Spending on education in future would be "tight", the Permanent Secretary at the Department for Education and Skills warned this week, confirming fears that universities stand to gain little from the next Comprehensive Spending Review.
In his first appearance as Permanent Secretary before the Commons Education Select Committee, former chief inspector of schools David Bell said: "It will be tight. But we have to wait and see what happens in the medium term with the CSR."
He stressed that there had been significant investment in education in recent years and that there would be major capital investment in schools in future, but he said little of comfort to those in universities.
Stephen Williams, Liberal Democrat Spokesman on Higher Education, said: "Higher education has been the Cinderella of education expenditure."
Referring to figures taken from the DfES's 2006 Departmental Report published last month, he said that spending on the sector had grown by 15 per cent in the past five years.
This compared with a 123 per cent rise in direct funding to schools and one of 48 per cent for further education.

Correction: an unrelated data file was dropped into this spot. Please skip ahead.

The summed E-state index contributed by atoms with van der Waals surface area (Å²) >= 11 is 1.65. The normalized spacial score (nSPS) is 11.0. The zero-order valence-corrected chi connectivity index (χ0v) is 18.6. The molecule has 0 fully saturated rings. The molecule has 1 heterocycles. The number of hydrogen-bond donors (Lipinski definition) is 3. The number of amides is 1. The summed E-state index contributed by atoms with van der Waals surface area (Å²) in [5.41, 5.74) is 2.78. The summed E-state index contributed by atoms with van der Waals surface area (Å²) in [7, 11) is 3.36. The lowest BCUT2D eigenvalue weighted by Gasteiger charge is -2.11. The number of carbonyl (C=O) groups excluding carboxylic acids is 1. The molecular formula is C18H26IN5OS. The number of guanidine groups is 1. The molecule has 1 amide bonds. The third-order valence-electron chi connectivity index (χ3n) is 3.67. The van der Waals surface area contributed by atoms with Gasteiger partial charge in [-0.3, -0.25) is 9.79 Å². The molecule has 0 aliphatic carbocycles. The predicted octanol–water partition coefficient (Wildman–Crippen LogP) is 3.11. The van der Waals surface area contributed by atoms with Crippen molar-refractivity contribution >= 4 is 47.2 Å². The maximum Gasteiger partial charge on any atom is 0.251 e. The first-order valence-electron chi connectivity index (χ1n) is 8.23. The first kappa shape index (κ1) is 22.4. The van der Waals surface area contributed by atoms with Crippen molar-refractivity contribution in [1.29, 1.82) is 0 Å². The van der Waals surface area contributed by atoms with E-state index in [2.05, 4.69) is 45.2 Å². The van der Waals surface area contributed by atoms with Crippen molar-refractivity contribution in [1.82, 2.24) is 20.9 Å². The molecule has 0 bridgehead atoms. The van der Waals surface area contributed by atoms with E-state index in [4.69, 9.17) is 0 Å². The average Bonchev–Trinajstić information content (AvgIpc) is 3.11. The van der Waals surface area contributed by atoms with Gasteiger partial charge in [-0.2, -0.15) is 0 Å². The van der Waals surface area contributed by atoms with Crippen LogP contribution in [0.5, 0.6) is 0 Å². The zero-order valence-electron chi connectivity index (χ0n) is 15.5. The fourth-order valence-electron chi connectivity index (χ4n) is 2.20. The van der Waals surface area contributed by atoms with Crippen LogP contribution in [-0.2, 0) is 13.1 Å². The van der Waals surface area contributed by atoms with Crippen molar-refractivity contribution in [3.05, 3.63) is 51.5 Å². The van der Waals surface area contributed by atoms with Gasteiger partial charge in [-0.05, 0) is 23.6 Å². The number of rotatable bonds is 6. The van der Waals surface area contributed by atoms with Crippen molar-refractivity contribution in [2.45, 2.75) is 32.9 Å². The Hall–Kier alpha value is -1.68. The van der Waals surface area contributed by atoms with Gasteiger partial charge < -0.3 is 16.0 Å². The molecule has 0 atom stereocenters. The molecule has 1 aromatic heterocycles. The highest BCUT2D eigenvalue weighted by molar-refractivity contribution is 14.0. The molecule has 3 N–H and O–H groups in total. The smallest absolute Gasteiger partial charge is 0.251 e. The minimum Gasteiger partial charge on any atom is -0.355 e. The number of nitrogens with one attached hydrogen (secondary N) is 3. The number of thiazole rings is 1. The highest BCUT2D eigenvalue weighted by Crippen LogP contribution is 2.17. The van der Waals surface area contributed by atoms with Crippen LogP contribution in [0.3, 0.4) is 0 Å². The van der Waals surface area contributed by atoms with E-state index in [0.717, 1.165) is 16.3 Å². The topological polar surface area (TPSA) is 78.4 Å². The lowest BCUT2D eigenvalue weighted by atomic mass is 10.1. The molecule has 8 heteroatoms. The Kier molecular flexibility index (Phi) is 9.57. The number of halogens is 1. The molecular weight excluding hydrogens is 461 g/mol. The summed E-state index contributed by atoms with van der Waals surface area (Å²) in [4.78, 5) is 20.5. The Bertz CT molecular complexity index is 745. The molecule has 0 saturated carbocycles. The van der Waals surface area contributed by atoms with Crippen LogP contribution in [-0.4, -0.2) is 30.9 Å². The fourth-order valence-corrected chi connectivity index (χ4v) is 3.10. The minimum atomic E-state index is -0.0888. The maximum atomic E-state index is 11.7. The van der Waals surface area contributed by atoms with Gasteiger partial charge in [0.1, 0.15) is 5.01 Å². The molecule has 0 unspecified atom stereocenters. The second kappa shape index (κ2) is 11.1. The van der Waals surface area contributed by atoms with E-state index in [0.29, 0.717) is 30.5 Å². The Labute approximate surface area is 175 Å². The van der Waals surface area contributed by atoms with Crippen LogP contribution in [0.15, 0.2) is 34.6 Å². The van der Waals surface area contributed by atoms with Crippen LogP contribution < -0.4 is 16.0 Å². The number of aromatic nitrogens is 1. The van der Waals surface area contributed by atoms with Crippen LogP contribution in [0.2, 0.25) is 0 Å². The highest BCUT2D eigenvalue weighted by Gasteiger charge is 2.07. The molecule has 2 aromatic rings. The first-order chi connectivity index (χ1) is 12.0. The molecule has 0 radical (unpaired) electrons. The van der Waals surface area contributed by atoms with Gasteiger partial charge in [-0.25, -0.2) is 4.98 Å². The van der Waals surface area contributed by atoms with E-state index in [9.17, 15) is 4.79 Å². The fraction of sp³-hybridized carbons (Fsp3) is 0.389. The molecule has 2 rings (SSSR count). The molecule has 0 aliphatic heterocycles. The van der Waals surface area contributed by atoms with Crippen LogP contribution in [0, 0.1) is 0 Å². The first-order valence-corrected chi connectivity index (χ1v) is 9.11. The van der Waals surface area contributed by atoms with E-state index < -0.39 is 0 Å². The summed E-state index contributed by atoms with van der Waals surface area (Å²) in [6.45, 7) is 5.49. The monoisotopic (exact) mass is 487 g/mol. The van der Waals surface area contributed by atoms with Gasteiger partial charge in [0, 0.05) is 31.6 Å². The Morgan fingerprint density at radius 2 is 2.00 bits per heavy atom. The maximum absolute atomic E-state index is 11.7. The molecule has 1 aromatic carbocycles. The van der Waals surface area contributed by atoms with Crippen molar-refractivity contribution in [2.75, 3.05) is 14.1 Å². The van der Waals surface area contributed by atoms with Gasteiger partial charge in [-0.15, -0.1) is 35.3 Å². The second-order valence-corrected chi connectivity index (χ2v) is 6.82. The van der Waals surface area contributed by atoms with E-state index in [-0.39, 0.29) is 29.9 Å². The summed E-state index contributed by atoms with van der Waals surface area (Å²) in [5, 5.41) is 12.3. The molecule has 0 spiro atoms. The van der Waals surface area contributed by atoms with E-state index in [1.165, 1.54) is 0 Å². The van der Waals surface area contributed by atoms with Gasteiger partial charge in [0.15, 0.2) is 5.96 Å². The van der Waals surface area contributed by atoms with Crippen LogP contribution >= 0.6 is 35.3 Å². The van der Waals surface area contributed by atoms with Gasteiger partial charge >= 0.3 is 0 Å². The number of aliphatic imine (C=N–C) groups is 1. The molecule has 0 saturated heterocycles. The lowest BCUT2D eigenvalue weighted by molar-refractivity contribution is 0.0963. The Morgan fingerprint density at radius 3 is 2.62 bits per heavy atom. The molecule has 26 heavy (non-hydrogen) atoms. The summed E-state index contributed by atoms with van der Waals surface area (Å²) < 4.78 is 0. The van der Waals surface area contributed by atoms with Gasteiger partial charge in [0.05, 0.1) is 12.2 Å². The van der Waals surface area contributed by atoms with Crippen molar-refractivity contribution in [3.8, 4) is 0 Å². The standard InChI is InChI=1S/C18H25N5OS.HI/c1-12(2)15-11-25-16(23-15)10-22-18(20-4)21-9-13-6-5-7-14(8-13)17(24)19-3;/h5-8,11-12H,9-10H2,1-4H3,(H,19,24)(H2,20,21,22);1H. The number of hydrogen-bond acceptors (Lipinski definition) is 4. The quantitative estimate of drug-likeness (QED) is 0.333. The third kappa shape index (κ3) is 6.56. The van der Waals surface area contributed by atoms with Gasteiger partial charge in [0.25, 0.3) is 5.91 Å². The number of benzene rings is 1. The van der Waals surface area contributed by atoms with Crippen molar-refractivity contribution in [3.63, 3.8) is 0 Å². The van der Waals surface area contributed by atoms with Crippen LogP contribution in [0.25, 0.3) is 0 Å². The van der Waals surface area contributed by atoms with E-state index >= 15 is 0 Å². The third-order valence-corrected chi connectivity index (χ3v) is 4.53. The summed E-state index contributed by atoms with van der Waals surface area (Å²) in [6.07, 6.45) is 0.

Speaking to The Times Higher after the committee meeting, he said: "Given Gordon Brown's hints last week that a rise in top-up fees might boost university income, it is clear that higher education can expect little in the way of significant increases in public money.
"The issue will then become whether top-up fees actually represent additional income."
Mr Bell stressed to the committee that part of the reason the Government had introduced variable fees was to provide support to higher education beyond what the Government could supply.
A spokesperson for Universities UK said: "Universities UK has repeatedly stressed the importance of maintaining the unit of resource of teaching, and we would want to see this maintained in the next CSR period starting in 2008, avoiding any erosion in the additionality following the introduction of variable fees."
Referring to Mr Bell's schools-dominated background, Labour MP Barry Sheerman who chairs the Education Select Committee, said: "You clearly know the schools area backwards but you are less confident on higher education.
Even your body language changes when you answer questions."
He urged Mr Bell to go out and meet people in universities.
Mr Bell stressed that he had taken a lot of time and trouble to meet vice-chancellors and all the major university groupings.
He added that he had experience as a tutor at the Open University and said that he had benefited from the Robbins expansion of universities, being the first in his family to go into higher education.